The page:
Veterans Day Ceremony a Reminder: ‘Freedom Isn’t Free’


Marisa Christoff

Nonnewaug hosted dozens of veterans for the school’s annual Veterans Dat ceremony Nov. 9.

Izzy DiNunzio, Junior Editor

WOODBURY — Veterans Day is one of the most important holidays in the United States. The holiday honors United States military veterans and victims of wars. Veterans Day is held on Nov. 11, which is the anniversary of the end of World War I.

On Nov. 9, Nonnewaug students gathered around the flagpole for a special Veterans Day ceremony. 

Multiple veterans attended the ceremony, and a familiar face was among them — Scott Parkhouse, a social studies teacher here at Nonnewaug. 

Parkhouse and his students had a big impact coordinating the ceremony.

It was a team effort,” Parkhouse said. “Mrs. [Marisa] Christoff and Rho Kappa played a major role in coordinating the assembly along with others. My history classes did the decorating of bulletin boards, hanging up the banner and placing flags on the campus.”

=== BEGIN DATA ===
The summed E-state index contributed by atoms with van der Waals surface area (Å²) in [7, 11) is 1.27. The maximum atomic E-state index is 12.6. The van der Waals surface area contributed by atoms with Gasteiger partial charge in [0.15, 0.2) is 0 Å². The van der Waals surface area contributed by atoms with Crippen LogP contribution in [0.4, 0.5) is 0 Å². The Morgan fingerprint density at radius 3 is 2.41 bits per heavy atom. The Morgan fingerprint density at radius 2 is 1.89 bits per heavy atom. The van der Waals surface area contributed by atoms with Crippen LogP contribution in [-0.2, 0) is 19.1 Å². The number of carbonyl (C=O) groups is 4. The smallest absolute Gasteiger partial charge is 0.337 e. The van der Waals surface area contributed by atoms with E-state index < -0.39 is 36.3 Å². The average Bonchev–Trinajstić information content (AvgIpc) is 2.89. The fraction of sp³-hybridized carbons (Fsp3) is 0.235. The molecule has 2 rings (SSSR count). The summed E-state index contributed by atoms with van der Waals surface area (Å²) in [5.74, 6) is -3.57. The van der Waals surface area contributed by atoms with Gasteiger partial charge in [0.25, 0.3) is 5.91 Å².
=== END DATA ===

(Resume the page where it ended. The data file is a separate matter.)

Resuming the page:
Marisa Christoff, a social studies teacher at Nonnewaug and the advisor of Rho Kappa Honor Society, helped coordinate the event. 

“Mrs. [Genna] Riggi helped create invitations that we mailed out to the Woodbury and Bethlehem American Legions,” Christoff said. “We also mailed out invitations to the Southbury VFW, which stands for Veterans of Foreign Wars. Mrs. [Pam] Sordi also linked the invitation in the Friday update, inviting any family members who were veterans to the ceremony. We had six students from Nonnewaug whose family members attended.”

Parkhouse had a favorite part from the ceremony. 

“My favorite part was when the veterans walked out to the front circle in front of the whole school,” he added. 

Christoff’s favorite part of the ceremony was when Elizabeth Scalzo read the poem, “It is The Veteran.” This was her favorite part because the poem resonated the idea that all the freedom we have is because of a veteran.

“Veterans Day is extremely important because we always have to keep it in our conscious thoughts that freedom isn’t free,” Christoff concluded.